As Sean Strickland prepares for his upcoming fight on Sunday night against Alex Garcia in Pittsburgh, he knows he's facing a welterweight from a highly touted camp in Montreal but he's never been all that impressed by anybody just because they train with a good team.

Strickland has spent his entire career getting the best of all worlds by traveling around to several different gyms in California and it's served him well as he racked up a 16-1 record over the last seven years.

While his preparation has always included cross training wherever he has to go to get what he needs, Strickland gets a little fed up hearing about how some fighter is good just because he trains with a certain camp or a certain head coach.

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"I get this all the time about camps and I've trained with the best camps. I've been to Jackson's, I've been all over and the one thing I've learned is your camp doesn't mean a damn thing," Strickland told FOX Sports. "You take (Jon) Jones -- Jones will be Jones no matter where Jones is in the world. Jones could be training at Team Quest, at any gym in the world and he's still going to be Jones. So I think as long as you have a couple core training partners who you can work with and get work done, really gym is just a name.

"Just like (Georges) St-Pierre. No matter where St-Pierre goes, he was going to be St-Pierre regardless of Tri-Star."

As it turns out, Garcia is one of those fighters who actually trains alongside St-Pierre at Tri-Star in Montreal and while Strickland knows he's a tough opponent, he's not buying that he's somehow better just because he trains at a widely talked about gym.

Strickland has the utmost respect for Tri-Star and the coaches who train there, but he has first hand experience watching a former teammate bolt for the gym in Montreal while looking for the miracle cure to a bad outing in his previous fight.

"Like Tarec (Saffiedine), he used to train at Team Quest and he did his camp at Tri-Star for when he fought Jake Ellenberger," Strickland explained. "It cracked me up. Right before he left, I showed up at Quest and you're a good 170-pounder, I'm a good 170-pounder, we've got Dan (Henderson), we've got a good group of core guys and then he left trying to look for the grass greener on the other side. That's not it. It's all in your mind.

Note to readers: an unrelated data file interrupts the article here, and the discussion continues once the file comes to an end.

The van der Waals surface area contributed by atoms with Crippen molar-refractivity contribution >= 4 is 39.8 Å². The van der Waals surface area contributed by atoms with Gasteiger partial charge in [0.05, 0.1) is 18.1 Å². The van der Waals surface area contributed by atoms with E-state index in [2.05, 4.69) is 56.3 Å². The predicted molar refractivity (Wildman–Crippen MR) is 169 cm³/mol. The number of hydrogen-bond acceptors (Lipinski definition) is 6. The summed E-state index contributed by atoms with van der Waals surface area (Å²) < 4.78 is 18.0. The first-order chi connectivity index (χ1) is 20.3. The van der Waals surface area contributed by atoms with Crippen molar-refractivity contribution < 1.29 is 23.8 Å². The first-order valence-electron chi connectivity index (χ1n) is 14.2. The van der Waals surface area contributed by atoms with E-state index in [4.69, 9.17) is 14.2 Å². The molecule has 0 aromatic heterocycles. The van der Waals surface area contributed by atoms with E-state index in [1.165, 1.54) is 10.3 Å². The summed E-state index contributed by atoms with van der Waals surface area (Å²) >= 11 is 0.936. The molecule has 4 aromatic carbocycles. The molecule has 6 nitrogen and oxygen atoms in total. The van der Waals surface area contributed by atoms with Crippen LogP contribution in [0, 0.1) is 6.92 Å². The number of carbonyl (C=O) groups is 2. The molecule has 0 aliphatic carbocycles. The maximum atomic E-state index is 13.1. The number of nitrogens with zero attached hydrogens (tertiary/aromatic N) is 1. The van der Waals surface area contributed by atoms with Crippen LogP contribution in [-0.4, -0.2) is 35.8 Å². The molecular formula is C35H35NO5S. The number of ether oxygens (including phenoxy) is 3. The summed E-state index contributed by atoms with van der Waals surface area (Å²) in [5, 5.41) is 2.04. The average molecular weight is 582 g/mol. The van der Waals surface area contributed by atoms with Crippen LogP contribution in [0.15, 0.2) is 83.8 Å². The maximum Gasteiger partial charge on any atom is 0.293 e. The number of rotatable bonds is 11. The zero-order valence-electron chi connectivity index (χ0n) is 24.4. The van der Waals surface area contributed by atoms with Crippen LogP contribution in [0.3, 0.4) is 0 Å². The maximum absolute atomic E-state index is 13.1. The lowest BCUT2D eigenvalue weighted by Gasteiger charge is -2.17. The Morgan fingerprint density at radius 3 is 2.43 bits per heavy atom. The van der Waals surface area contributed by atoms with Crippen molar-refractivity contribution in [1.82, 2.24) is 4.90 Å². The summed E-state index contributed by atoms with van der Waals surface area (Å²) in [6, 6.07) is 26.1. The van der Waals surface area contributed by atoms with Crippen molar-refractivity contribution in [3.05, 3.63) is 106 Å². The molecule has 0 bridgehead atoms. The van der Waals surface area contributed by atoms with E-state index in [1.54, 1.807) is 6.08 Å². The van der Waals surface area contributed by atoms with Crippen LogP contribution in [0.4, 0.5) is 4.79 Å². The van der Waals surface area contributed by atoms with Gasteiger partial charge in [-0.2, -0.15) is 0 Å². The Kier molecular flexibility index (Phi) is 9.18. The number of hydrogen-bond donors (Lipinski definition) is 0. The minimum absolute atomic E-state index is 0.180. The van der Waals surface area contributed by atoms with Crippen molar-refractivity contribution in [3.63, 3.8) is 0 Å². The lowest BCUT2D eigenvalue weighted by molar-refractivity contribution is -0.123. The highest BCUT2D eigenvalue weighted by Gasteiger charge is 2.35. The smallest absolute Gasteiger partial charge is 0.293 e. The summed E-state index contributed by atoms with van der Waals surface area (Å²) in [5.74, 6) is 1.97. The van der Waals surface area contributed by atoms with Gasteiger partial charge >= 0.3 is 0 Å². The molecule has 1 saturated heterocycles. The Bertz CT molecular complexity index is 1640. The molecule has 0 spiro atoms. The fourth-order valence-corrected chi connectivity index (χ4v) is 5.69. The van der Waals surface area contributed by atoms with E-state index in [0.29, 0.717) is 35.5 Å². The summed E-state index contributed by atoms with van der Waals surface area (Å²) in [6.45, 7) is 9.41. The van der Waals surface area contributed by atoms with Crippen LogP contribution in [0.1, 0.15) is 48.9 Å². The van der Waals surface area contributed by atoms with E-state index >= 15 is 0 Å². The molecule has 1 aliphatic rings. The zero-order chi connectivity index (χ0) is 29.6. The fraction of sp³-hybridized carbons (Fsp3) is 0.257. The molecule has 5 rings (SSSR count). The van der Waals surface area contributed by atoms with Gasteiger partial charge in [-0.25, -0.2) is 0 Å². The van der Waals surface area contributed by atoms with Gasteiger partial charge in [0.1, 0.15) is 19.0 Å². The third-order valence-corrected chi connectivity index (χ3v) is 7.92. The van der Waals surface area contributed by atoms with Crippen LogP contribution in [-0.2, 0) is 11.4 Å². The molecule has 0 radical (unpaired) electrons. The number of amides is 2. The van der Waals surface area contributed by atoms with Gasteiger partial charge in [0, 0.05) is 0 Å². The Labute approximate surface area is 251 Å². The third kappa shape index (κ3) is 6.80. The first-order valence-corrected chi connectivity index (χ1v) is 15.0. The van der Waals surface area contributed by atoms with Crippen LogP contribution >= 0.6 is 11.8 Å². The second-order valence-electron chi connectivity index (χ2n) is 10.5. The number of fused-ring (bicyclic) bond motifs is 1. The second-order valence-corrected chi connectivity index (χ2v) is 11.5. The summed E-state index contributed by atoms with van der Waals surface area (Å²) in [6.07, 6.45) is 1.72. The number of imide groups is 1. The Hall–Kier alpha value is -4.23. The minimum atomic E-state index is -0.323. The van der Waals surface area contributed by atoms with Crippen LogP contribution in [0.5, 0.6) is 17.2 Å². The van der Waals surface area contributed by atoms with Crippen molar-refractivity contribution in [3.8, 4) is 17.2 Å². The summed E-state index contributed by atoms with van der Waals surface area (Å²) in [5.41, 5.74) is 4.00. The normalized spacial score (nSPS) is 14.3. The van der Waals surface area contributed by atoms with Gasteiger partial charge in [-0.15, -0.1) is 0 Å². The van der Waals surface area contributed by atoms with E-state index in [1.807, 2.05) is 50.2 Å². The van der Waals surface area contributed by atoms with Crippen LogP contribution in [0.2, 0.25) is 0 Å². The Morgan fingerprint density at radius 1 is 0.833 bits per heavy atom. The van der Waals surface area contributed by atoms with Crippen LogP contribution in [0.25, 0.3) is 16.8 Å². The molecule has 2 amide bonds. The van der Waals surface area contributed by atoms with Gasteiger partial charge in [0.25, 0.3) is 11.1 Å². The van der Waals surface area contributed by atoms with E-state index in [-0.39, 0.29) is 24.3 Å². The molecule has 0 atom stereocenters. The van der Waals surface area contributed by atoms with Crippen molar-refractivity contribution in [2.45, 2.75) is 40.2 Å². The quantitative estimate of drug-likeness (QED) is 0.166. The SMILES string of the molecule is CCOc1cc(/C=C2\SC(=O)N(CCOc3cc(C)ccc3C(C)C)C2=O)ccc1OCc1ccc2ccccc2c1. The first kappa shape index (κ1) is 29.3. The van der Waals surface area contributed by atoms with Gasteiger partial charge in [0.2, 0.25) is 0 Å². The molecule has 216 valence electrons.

"If you feel like you need to leave to go somewhere to get better, that's not it. You need to train harder in the gym, you need to work harder."

Strickland looks at fighters changing camps or seeking out a certain trainer as a scapegoat to their own shortcomings.

If a fight doesn't go the right way, it's not because you didn't have the right team around you -- according to Strickland the only person to blame is staring back at you in the mirror.

"I've seen it happen with a ton of guys," Strickland explained. "The way training goes and every fighter who is honest with themselves knows this, but there are some months you feel like you're the best fighter in the world. You'll go for a month or two where you plateau and you don't get better and you'll get in your head 'why am I not getting better?'. Maybe my wrestling partners aren't good? Maybe I need more guys pushing me? But it's just like anything you do, you'll climb, you'll hit that plateau and too many guys get in their heads and they start blaming other people.

"If you lose, there's only one person you can blame and that's yourself."

Strickland isn't pointing the finger at anybody in particular and he's happy to admit that he's fallen victim to the phobia as well in the past.

While he was still riding an undefeated record through 15 fights, Strickland became obsessed with maintaining that flawless resume and he started worrying more about what he could do to avoid losing more than he was focused on going out to win.

"When I fought (Santiago) Ponzinnibbio, I got in my own head," Strickland said. "I was like 'this is serious' and I went up to train with (Josh) Koscheck and he runs one of the best camps I've ever been to. But then I remember walking out to the fight and thinking 'I do not want to be here right now'. This sucks. All the pressure being undefeated, it's just not fun for me. I'm so afraid of losing, I don't want to f--king be here.

"I remember after I fought and I lost, I walked in the back and I told my coach I'm relieved. I'm happy I got that out of the way. I loved fighting but it was not fun. I'm happy that now I can go in there and perform a little bit better. I got into fighting because I loved to fight."

Heading into this fight, Strickland stopped thinking about things too much and just put in the work to get ready to face Garcia on Sunday night. He believes if more fighters would follow suit and stop worrying about every single detail, the results would probably turn around for them as well.

"That's always been my opinion because I've trained with some of the best guys," Strickland said. "My opinion is it's not the gym that made them. They had the training and maybe they plugged them in the right direction, but the really good guys, they're good because that's who they are as a person. It's not any miracle coaching epic."

Strickland faces Garcia in the featured prelim bout for this weekend's UFC Fight Night: Cowboy vs. Cowboy card airing live on FS1 starting at 7pm ET on Sunday night.